Each step listed is important, but it's extra important that you lay your baby down drowsy but awake. If you lay your baby down when they are already asleep, they are relying completely on you get to this stage. But this is the time you need to teach them to fall asleep on their own, as we discuss in our sleep training article. Now, if you’re starting the transition to a crib with an older infant, you probably already have a bedtime routine in place. If that’s been working so far, stick with that!

    Now is your baby going to fall asleep without so much as a tiny little protest? Probably not. They want to be with YOU, of course, and they will probably let you know it. Though it will take a little adjusting on both of your parts, but knowing that more sleep is coming for everyone will be worth it.

    The Crib Sleep Adjustment Period

    Even with the very best nighttime routine, it’s unlikely that your little one will go down without any pushback at all. (Though you may be part of the lucky few!)

    Naturally, change for a baby will come as a bit of a shock – remember that they are humans, too! Change is hard, and your baby has likely gotten quite comfortable in the sleep space you’ve created for him thus far. A short adjustment period is to be expected. But, with a little willpower (you got this!), your baby will be sleeping soundly in their crib very soon.

    With taking your baby’s age into account, here are a few options to make the transition go as smoothly as possible.

    • Option 1: With a baby younger than 3-4 months, you both might do best with a "soothe and put back down" approach. This means you'll pick your baby up if she’s fussing, calm her down, and immediately put her back down in her crib. This may need to be repeated several times.

    • Option 2: Staying close by your baby while they remain in their crib is another option. This could start with you keeping a hand on their chest as they relax, with each night creating a little bit more distance. Sometimes the comfort of your presence is all baby will need to relax and fall asleep. A wearable weighted blanket that mimics this closeness will also help. Eventually, they’ll adjust to falling asleep in the crib alone.

    • Option 3: A baby 3-4 months in age or older may be ready for more distance from the get-go. Or maybe you’ve tried the other techniques and they're not working. At this point, you’ll leave the baby alone in her crib. It’s important to remember that some fussing and crying is completely normal as your child undergoes this stage. Give your baby 5 – 10 minutes to adjust because it’s very likely they will fall asleep independently in that amount of time. One minute of crying can seem like an eternity, but you also have to remember that you’re giving both yourself and your baby the gift of a good night’s sleep.

    But what if my baby cries?!

     A crying infant is often a signal to parents that he is suffering in some way. No parent likes to hear their baby cry, which is why this baby stage can be such a difficult transition. First, make sure your baby is fed, changed, comfortable, and truly tired. If they are, you are not harming your baby by letting them cry some as they learn to self-soothe and fall asleep on their own in the safe space of a crib. It often only takes 2-3 nights of crying for your baby to be comfortable in her new routine where she is able to fall asleep without a peep.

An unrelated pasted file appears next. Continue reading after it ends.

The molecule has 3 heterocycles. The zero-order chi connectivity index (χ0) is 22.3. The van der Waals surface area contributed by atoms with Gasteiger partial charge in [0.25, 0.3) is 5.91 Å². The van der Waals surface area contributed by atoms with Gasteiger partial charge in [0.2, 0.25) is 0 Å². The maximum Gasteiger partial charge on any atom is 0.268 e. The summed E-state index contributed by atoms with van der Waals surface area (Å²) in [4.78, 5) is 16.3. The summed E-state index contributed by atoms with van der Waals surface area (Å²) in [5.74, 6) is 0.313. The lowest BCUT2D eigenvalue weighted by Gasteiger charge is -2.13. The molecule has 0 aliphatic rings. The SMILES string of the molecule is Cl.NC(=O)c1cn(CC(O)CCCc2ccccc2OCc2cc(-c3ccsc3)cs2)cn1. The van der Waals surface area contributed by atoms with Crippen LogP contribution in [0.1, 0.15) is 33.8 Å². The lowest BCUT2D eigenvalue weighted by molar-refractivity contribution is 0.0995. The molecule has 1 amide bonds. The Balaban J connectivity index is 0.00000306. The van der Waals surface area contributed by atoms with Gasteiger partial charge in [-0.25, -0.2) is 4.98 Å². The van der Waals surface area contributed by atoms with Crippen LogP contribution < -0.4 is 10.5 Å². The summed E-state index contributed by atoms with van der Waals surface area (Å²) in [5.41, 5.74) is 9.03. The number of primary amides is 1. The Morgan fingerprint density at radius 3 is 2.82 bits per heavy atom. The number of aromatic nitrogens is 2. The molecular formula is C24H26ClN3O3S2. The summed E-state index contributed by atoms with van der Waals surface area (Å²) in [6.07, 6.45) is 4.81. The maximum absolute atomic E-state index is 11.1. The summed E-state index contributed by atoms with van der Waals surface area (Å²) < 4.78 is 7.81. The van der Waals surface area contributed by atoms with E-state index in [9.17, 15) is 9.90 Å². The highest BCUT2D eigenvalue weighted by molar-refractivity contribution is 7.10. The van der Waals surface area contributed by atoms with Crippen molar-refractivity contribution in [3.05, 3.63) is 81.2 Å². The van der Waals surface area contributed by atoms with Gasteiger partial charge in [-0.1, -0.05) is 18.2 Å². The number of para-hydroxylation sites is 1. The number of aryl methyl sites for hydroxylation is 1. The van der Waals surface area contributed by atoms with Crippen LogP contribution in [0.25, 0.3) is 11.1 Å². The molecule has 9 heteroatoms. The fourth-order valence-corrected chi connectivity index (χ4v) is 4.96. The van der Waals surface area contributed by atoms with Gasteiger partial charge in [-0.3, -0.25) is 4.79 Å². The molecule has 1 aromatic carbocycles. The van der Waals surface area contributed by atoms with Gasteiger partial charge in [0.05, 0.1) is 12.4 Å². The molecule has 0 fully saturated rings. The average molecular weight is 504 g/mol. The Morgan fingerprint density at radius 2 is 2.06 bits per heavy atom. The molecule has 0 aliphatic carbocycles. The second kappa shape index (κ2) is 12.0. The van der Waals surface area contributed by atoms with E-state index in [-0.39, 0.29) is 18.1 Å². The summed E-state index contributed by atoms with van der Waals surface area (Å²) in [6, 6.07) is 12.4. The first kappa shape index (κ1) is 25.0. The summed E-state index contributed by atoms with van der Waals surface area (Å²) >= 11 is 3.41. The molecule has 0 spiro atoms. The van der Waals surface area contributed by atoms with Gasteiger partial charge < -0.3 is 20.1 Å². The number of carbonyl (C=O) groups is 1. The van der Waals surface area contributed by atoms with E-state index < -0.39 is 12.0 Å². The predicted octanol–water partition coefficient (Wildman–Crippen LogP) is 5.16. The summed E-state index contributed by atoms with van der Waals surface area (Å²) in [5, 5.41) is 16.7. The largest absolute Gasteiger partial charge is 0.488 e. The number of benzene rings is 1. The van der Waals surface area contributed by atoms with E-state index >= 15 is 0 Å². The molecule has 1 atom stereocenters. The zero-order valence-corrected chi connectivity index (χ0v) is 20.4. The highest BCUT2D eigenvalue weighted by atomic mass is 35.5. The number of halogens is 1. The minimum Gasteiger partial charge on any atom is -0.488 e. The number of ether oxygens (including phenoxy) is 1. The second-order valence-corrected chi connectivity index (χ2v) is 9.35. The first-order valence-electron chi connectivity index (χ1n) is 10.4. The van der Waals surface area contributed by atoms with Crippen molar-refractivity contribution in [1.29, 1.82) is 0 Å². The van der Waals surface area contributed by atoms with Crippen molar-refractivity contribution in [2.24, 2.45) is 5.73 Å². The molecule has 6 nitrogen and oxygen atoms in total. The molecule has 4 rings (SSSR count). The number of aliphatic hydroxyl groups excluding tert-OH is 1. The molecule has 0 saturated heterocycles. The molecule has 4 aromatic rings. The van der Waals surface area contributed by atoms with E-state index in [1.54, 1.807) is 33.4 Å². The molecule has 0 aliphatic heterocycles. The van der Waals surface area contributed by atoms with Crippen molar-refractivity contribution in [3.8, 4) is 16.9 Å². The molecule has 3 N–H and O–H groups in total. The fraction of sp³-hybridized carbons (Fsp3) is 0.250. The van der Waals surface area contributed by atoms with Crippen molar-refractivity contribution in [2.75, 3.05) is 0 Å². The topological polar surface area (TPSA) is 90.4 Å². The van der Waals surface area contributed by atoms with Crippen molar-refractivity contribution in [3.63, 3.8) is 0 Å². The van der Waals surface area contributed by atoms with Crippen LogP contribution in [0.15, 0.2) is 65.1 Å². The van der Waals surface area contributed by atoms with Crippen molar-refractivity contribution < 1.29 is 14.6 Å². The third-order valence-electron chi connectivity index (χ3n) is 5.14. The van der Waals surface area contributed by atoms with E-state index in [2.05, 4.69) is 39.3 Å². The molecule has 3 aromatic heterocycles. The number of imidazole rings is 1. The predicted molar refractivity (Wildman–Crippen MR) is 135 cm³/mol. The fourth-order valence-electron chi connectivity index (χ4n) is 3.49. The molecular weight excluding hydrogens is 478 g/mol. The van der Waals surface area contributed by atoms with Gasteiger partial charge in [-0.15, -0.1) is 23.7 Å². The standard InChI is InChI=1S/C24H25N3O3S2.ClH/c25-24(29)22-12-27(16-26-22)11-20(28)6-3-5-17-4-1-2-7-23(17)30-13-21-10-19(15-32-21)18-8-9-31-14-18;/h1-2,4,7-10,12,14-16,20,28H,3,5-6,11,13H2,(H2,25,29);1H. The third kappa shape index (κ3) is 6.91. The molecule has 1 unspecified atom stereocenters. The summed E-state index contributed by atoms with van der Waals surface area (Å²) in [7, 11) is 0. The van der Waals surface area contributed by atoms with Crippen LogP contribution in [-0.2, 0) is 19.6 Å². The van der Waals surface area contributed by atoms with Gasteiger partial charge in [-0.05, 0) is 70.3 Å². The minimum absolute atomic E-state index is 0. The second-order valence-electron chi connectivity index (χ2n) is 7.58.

Even though those first couple of nights might be terrible for you, they’re really not for your baby.

    With that said, you know your baby and their needs better than anyone. Choose the option that works best for you and your baby as he transitions to crib sleep.

    Mom, Natalia writes about her experience with Dreamland Baby: I started sleep training my baby once she turned 6 months. She was having a really hard time falling asleep in her crib and staying asleep as well. once the dreamland sleep sack arrived i washed it and she napped for a whole hour in it! she also slept through the night the first night! My only regret is not buying it sooner."

    How do I get my baby to sleep in a crib for naps?

    You might be thinking, well this all sounds well and good for nighttime, but what about crib sleep during naptime?

    Once you transition your baby to the crib for nighttime sleep, there is really no reason to have them sleep anywhere else for their naps. Remember that you want their crib to become their safehaven, the place they look forward to going to when those sweet little eyes start to get droopy. As for a routine, we recommend a shortened version of what we've listed above.

    • Make sure your baby's tummy is full (though you may want to avoid feeding them RIGHT before they go down for their nap so as not to rely on this as a sleep prop)
    • Make the room dark with blackout curtains (this signals it's time to sleep)
    • Use the same music or white noise you do at bedtime
    • Give them a clean diaper and place them in their Dreamland Baby weighted sack
    • Put them down into their crib on their back - very sleepy but still awake

    We go in-depth on each of these steps in our "Baby Naps" article.

    Some parents do choose to get their baby used to their crib before making the leap into nighttime crib sleep and this works well for many babies. But if you haven't done that, that's ok, too. Sometimes you just have to jump in feet first and full of confidence.

    Make a Commitment to Your Baby’s Crib Sleep

    No matter how you decide to work getting your baby to sleep in their crib, it’s important to stay committed to the choice you make. This will most likely be the toughest part of getting your baby to sleep in a crib. Once you decide crib sleep is the best choice, be all in. Avoid reverting to previous sleep habits!

    Even throwing in the towel just once sends a message to your very intelligent baby that they are in charge. To get through this, remind yourself how important sleep is for your baby's health and growth. The snuggles will be extra special when baby wakes up and you are both happy and fully rested.

    Remember that every baby eventually learns to fall asleep in their crib on their own. Your pursuit of creating a well-slept household will take strength and persistence, but the reward will be well worth it for everyone.